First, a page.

"I still go to Mauve's everyday - in the daytime to paint, in the evening to draw. I have now painted five studies and two water colors and, of course, a few more sketches... The painted studies are stilllifes, the watercolors are made after the model, a Scheveningen girl...through Mauve I have got some insight into the mysteries of the palette and of water coloring... I confidently hope that I shall be able to make something salable in a relatively short time. Yes, I even think that these two would be salable in case of need. Especially the one which Mauve has brushed a little. But I would rather keep them myself for a time in order to remember better some things about the way in which they are done..."
On 7 July 1882, van Gogh again referred to this watercolor in a letter to Theo:
"This afternoon I at once sent a drawing to the doctor who treated me...to show my gratitude. It was a Scheveningen girl knitting, done at Mauve's studio, and really the best watercolor I had..."
1882, gouache, Watercolor and charcoal on paper, 27.8 x 46cm, Private Collection
In December 1881 Van Gogh moved to The Hague, where he remained until September 1883. He had fled to the Dutch coastal city exasperated by a serious row with his parents which exploded around Christmas 1883. But he immediately adapted to the new surroundings and the twenty months he spent here gave him 'moments of domestic bliss that were not to fall to his lot again'. Although he had first looked for a place in the picturesque fishing village of Scheveningen, his financial situation did not allow him to rent a room in what was becoming a home for bohemian artists and a fancy resort - he was thus compelled to settle in Schenkstraat, on the edge of the town. He found a small studio, with enough light for him to work, and embarked upon an exciting experimental journey, marked by the enthusiastic discovery of new drawing and painting techniques. Watercolor and pencil drawing were soon to be at the centre of his passionate quest. His experiments and achievements with watercolor were deeply influenced by the example of his cousin Anton Mauve, with whom the young Vincent had spent a very formative stay in the autumn and winter of 1881. Van Gogh's productive and intense exchanges with Mauve, by 1882 a renowned painter and an influential man in the art-world, were certainly one of the brightest spots of the The Hague years. Van Gogh possessed an enormous power of assimilation and an astonishing alertness of mind, which enabled him to take in many things in a short time and to learn from others. Some of his watercolors are very close to Mauve's'.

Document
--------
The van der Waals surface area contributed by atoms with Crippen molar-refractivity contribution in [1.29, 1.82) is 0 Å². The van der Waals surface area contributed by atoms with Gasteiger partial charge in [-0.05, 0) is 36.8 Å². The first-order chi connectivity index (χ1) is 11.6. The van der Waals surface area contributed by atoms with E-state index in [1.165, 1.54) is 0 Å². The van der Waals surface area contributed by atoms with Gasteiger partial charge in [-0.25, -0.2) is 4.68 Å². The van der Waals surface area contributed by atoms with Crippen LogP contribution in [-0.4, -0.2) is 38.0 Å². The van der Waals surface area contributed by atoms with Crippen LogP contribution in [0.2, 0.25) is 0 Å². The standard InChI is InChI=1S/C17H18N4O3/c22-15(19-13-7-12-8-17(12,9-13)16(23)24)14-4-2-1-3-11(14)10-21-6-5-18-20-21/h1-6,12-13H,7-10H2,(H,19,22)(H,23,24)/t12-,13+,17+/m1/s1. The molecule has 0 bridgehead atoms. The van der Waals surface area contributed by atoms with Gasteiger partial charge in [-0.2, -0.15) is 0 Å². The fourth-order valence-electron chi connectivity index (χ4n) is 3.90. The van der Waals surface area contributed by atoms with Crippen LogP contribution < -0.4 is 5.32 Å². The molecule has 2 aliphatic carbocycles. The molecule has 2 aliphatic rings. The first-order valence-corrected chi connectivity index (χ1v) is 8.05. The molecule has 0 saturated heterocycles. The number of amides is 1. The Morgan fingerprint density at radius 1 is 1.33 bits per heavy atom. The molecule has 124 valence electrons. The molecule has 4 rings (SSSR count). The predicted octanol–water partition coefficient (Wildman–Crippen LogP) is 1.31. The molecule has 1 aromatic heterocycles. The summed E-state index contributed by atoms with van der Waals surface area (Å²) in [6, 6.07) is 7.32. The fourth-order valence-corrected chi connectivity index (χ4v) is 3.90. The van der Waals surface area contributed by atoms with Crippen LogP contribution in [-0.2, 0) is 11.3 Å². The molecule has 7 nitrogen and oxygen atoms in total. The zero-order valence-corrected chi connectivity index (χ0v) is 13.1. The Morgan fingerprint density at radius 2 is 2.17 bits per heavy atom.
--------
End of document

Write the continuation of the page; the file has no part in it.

The Beach at Scheveningen, like The poor and money and Young Scheveningen woman, knitting, are amongst the most clearly indebted works to Anton Mauve's technical and aesthetical lesson. But unlike the other watercolors executed in the autumn of 1882, The Beach at Scheveningen is not a depiction of the destitute and the poor of Schenkstraat; on the contrary, it is a snapshot of a bourgeois Sunday stroll on the beach. A lighter palette matches Van Gogh's less biting tone and less engaged choice of subject. The colors are not played around the earthy hues of his contemporary compositions, but on delicate nuances of pink, beige and blue, heightened by the red of the fishermen's' blouses. The attentive observation of the couple promenading on the shore, the impressionistic rendition of the landscape and careful use of the perspective concur to a composition of great balance and freshness, unburdened by the anguish and darkness of Vincent's Hague works.
1882, black chalk, Watercolor and wash on paper, 49.6 x 30 cm, Private Collection
Executed in November 1882, Orphan Man with Top Hat, Drinking Coffee is one of Van Gogh's most powerful portraits of Adrianus Zuyderland, one of the residents of the Reformed Old People's Home in The Hague, whom he first saw in September of the same year and who became one of his favorite subjects alongside Sien and her family. In early September 1882, Vincent wrote to Van Rappard: 'I also recently got a man from the Old Men's Home to serve as a model'. Zuyderland caught the artist's attention thanks both to his striking appearance ('He has a nice bald head... and white whiskers' (Letter 235)) and his versatility as a model, lending himself to the most diverse compositions. His attire was quite impressive: he is very often depicted with a long overcoat, sometimes decorated with military insignia (a paradoxical reminder of past glory), wearing a rather emphatic top hat, holding a cane or a more prosaic umbrella.